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10 things that drive me crazy about current operating systems

Everyone who has read my articles knows I champion a certain open source operating system. Does that mean I think it (Linux) is perfect? Not at all. In fact, at this point in my career I have issues with just about every operating system available. So in the spirit of fairness, I thought I would unleash on all of them and list my issues with every OS I’m currently using. These issues don’t deal with third-party software — just the operating system. That way, we’re playing as fair as possible.

3: Linux and its lack of standards

There is a reason the Linux Standards Base was created: To standardize many (if not most) of the aspects of the Linux operating system. But so far, the LSB has failed. This, of course, is not a failure on the part of the LSB as much as it is the developers of the distribution itself. And this inability to reach any collective conclusion on standards is hurting the Linux operating system. Linux needs standards so that software developers can more easily create software that will work cross-distribution. Believe it or not, this is really important to the continuing growth of Linux.

4: Growing system requirements

This one has had me dumbfounded for a long time. It seems like the hardware/software relationship is such a parasitic exchange. You create faster hardware, and we’ll demand it be used. You create more demanding software, and we’ll create the hardware to push it. It’s a “you scratch my back I’ll scratch yours and everyone wins” situation. And everyone does win — except for the consumer.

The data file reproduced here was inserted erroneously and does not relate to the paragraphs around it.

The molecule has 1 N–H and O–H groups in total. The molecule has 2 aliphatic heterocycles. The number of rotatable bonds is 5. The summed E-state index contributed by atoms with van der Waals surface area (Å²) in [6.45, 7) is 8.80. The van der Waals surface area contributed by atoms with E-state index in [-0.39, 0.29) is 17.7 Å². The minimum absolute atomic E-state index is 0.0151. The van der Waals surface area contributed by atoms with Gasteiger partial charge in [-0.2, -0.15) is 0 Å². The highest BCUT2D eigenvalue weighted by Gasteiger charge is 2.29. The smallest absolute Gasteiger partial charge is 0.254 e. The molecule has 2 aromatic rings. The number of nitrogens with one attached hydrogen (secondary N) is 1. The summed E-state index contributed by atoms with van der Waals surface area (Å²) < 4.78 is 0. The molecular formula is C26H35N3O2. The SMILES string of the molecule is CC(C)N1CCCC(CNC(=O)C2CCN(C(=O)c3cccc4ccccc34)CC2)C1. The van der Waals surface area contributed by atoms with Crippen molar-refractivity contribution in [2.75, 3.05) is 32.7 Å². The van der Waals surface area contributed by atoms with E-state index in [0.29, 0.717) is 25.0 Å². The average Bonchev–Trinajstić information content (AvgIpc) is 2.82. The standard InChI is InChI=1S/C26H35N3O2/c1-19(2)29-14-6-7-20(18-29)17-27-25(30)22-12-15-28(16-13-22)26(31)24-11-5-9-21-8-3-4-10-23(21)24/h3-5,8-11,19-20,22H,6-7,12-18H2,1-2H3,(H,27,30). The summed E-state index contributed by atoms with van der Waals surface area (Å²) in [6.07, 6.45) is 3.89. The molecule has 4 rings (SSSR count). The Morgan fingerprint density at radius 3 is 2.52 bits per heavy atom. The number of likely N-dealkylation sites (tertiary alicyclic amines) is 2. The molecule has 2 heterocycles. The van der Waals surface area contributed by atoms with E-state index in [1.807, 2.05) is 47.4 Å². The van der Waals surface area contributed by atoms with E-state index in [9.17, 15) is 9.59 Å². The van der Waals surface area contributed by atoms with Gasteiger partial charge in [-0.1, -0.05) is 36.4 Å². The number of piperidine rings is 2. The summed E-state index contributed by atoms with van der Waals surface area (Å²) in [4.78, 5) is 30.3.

rest here




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I ever so slightly regret the "upgrade" to Android. With a version less than the tablet, the UI changes are extremely noticeable, and the transition isn't as smooth. The device lags, and it just doesn't have enough processing power to give the necessary feel of goodness and elegance. On the other hand, you get tons of native applications that you can actually use, as opposed to the Ubuntu Touch idea. Shame really. For 'tis a compromise. If you ask me, I wholeheartedly embrace the M10 tablet upgrade, but on the phone, you might as well keep Ubuntu unless you need the device for serious use. If it's just an opportunistic call/SMS thing for when abroad and such, or to loan to friends, the original combo is adequate. If you need apps, then Android is the way to go, but do not except any miracles. It won't be speedy, and it won't be too pretty. All in all, an okay player. It is silly attaching sentiments to software or hardware, but I do guess I will fondly remember the Ubuntu phone attempt as a noble idea to make something great and fun. I could have kept the device in its original state, perhaps, but in the end, it would have ended in a pile of ancient stuff you keep around for a decade until you decide you need to throw it away to leave room for fresh memories and less ancient stuff. Having a flawless Android experience would have helped soften the edge, but as it is, it remains the bittersweet attempt at what could have been a revolution. The end. Read more Also: Ubuntu Desktop weekly update – February 23, 2018

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